• Don’t fix your bike right away. Riders tend to be tinkers and self-sufficient.  They want to get back to RIDING and get the bike fixed quickly.  You need to keep your bike and clothing in the condition that it was in after the accident.  Get the property damage assessed by an expert.  Get a report of the damage AND of the “value” of the bike.  Under the law of many states, your property damage recovery cannot be greater than the value of the bike.  Thus, if an insurer says your “used” bike [four year old Paramount] was only “worth” $100.00, they will try to cap your property damage claim at $100.00!  Have a competent professional shop make an independent assessment of your bicycle and gear.  You may need to get your friendly shop owner to write a “report” which outlines the basis of his/her opinion as to the value of your bike.
  • Stay Organized. Keep every single piece of paper relating to the crash, your injuries and your recovery organized.  You will need them either in handling the claim or when you meet with an attorney.  Keep the discharge summaries, bills, “EOB’s” from your insurer and especially any type of film, X-ray, MRI, or disk with digital images!  Often, you don’t have to be a radiologist to see the problem in an X-ray, or feel the associated pain.  [Can you find the fractured clavicle or the screws in the ankle in the pictures below?  The ankle surgeon drew a line showing where the bone was fractured in this bike/truck crash!]
  • Call an Experienced BIKE Lawyer. As an avid cyclist and a trial lawyer with almost 30 years of experience handling serious injury and death claims, I know the risks cyclists face and understand the complexity of these claims.  A crash can turn your life upside down as you try to get your bike fixed, get your medical bills paid and keep the collectors at bay.  Dealing with insurance adjustors who demean and minimize your claim can be incredibly time-consuming and frustrating.  Once hired, a good personal injury lawyer will take care of EVERYTHING related to your claim.  I handle all communications with the obnoxious insurance company, fully investigate the crash and obtain all documents needed to maximize your recovery.  I know what types of arguments insurers usually make in bike crashes and I know how to deal with them.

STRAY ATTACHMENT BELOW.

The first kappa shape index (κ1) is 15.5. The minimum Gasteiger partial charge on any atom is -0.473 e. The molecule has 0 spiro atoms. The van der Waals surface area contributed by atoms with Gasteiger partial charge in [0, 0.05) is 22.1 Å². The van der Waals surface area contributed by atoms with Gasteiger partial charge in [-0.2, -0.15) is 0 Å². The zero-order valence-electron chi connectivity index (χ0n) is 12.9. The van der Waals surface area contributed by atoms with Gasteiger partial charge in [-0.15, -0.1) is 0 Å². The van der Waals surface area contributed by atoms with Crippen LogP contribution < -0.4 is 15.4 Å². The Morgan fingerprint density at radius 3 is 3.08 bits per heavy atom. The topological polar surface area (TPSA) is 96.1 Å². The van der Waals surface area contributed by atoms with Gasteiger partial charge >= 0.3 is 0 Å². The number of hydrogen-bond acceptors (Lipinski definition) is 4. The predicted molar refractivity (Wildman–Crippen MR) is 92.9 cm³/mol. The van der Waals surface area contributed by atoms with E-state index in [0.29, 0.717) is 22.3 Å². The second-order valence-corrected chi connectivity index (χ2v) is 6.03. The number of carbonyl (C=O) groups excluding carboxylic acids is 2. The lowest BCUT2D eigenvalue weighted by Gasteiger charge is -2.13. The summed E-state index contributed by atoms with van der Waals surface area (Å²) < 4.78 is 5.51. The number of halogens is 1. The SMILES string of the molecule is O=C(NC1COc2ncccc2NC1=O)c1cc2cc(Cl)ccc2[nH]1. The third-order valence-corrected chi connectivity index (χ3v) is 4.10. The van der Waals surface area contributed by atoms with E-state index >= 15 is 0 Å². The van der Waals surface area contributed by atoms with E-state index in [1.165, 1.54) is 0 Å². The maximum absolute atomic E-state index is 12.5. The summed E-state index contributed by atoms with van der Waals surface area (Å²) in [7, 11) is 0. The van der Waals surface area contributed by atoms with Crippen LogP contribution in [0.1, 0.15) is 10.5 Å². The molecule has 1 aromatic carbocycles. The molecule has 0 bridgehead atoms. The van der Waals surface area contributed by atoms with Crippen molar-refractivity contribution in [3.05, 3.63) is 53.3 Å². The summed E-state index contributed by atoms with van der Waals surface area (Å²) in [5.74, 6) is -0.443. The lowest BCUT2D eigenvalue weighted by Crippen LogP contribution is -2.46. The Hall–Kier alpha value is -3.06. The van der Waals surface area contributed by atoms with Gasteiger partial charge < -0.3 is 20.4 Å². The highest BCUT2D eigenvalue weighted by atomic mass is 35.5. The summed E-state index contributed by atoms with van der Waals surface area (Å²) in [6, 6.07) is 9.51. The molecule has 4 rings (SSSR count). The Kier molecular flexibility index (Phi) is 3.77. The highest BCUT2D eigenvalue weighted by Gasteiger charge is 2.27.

The World’s First BIKE LAW APP

We are currently working on developing the world’s first BIKE LAW APP for your cell phone.  I will be discussing this in future posts – we are in the VERY early development stages at this point, but… we hope to provide you with information about the Law of riding a bicycle on the roadway along with a series of applications to help you if you are in a crash including

– GPS location of Crash
– Place to save Crash Photos
– Instructions for gathering Data and recording it at the scene
– One button access to The Bike Lawyer which will send me an email about the crash and call my cell phone.

Once the app is developed an “in play” we will let you know how to download it!  We are also developing a “cell phone friendly” version of the website, so you can access the Bike Lawyer’s page on your cell phone without using a microscope to read it!

I hope you never need to implement any of these tips, but it always helps to be prepared. Good Luck and Good Riding!

Steve Magas, The Bike Lawyer
513-484-BIKE [2453]

The Magas Firm
7733 Beechmont Ave., Suite 210
Cincinnati, OH 45255
Fax – 888-797-7097

Printed from: https://ohiobikelawyer.com/bike-law-101/2012/04/what-to-do-if-you-crash/ .
© 2024.


  • Joshua Platt says:

    Thanks for a very informative article, Steve. Can’t wait for the bike crash app. I’ll load it to my iPhone to have just in case. Hope I never need it, but thanks for taking care of us!